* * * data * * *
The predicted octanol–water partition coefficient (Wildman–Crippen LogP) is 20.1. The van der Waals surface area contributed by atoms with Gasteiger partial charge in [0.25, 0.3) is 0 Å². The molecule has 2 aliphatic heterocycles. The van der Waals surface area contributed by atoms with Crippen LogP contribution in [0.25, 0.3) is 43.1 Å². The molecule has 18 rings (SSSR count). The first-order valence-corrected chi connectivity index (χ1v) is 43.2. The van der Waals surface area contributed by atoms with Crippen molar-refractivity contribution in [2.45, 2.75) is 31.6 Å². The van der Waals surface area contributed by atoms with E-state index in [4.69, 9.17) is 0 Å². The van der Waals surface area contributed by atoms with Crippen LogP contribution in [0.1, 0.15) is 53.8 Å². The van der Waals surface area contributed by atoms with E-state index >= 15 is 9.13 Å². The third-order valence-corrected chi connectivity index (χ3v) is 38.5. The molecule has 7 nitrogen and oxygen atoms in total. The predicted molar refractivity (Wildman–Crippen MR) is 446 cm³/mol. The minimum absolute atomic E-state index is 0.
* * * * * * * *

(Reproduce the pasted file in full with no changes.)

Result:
The predicted octanol–water partition coefficient (Wildman–Crippen LogP) is 20.1. The van der Waals surface area contributed by atoms with Gasteiger partial charge in [0.25, 0.3) is 0 Å². The molecule has 2 aliphatic heterocycles. The van der Waals surface area contributed by atoms with Crippen LogP contribution in [0.25, 0.3) is 43.1 Å². The molecule has 18 rings (SSSR count). The first-order valence-corrected chi connectivity index (χ1v) is 43.2. The van der Waals surface area contributed by atoms with Crippen molar-refractivity contribution in [2.45, 2.75) is 31.6 Å². The van der Waals surface area contributed by atoms with E-state index in [4.69, 9.17) is 0 Å². The van der Waals surface area contributed by atoms with Crippen LogP contribution in [0.1, 0.15) is 53.8 Å². The van der Waals surface area contributed by atoms with E-state index >= 15 is 9.13 Å². The third-order valence-corrected chi connectivity index (χ3v) is 38.5. The molecule has 7 nitrogen and oxygen atoms in total. The predicted molar refractivity (Wildman–Crippen MR) is 446 cm³/mol. The minimum absolute atomic E-state index is 0.